Sunderland women's football team has eyes on Premier League
PUBLISHED: 12:34 29 July 2011 | UPDATED: 19:48 20 February 2013
As women's football enjoys its most significant year ever, the North East's champions are feeling left out. Roger Tames explains
Hell hath no fury like a womens football team scorned, as the rest of the FAs Womens Premier League National Division can now confirm.
Sunderland WFC missed out on the whole process of the newly-formed Womens Super League, which was launched this summer, and proceeded to prove they really were good enough to compete with the best.
The women of Wearside had to bid for one of the eight places available in the new elite summer league, which has been formed to ensure female football continues its encouraging progress.
Yet, despite finishing fifth in the final year of the previous top flight, Sunderlands bid was deemed not strong enough and they were left to compete in the new second tier of the restructured womens game in this country.
Despite romping away with the league by an overwhelming seven-point margin, the Blacks Cats will still have to go and do it all again if they are eventually to achieve their aim of playing at the highest level.
The new Super League is due to consider expanding by a further two teams after its second season and we will have to re-submit our bid then, explains chairman Maurice Alderson, who realises his club will need to maintain the winning standards theyve set for themselves if theyre to win their place among the big boys (so to speak).
We were extremely disappointed when we missed out on the new league. We felt we had the infrastructure, but the FA decided our bid was not sustainable compared to the others.
We had great support from both Sunderland AFC and the University
but we didnt have the might of clubs like Arsenal or the history of Doncaster Belles. Were in our infancy by comparison, though I still think we were treated harshly.
Missing out was definitely a motivation. We wanted to show them - prove them wrong by being the best of our league. And we did that convincingly.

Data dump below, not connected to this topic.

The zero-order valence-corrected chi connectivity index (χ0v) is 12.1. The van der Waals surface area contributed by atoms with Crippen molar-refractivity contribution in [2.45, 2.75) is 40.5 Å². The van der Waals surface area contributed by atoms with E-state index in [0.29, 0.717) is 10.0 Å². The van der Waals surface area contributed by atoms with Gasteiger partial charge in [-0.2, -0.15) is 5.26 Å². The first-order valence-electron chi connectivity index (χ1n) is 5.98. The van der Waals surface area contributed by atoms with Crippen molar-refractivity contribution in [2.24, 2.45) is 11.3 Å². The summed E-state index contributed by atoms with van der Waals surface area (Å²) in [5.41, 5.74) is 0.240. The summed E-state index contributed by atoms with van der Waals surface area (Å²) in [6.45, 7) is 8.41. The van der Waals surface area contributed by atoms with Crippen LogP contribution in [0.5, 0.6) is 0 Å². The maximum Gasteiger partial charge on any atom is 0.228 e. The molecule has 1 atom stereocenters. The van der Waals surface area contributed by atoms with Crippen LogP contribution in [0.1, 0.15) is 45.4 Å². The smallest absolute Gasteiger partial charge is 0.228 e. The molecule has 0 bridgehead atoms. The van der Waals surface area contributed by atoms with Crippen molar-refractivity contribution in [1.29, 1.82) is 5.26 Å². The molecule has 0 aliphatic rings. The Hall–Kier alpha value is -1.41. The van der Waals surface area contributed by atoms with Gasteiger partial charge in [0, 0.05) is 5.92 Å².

However, the chairman does admit that joining the new top eight isnt just about impressive results on the pitch. The Super League aims to be semi-professional while Sunderland is still very much an amateur club. Getting sufficient financial backing is probably an even bigger challenge than finishing on top of the league - again.
Alderson originally got involved with the club when his daughter became a promising player. It was the success of goalkeeper Helen that eventually underlined the ground that his club need to make up.
Sunderland lost four promising young players to the attractions of being paid to play in the Super League. England Under 23 international Helen was one of the quartet and now is between the posts for Doncaster Belles. Dad was pleased, but the chairman wasnt.
With the England team also progressing through to the knock-out stage of this summers World Cup which has been played out to really significant crowds in Germany, this is proving a watershed year for womens football in this country.
In the longer term, Sunderland are convinced - and determined - they will make their mark. The Super League is a good idea because the game had to evolve, insists Alderson.
The attitude has changed. There are talented players in the region. We have a Centre of Excellence and a lot of girls wanting to play.
Our geography is always against us but I think well get there (the Super League).
Weve certainly raised the profile of our club but we just need a partner willing to put in the money. n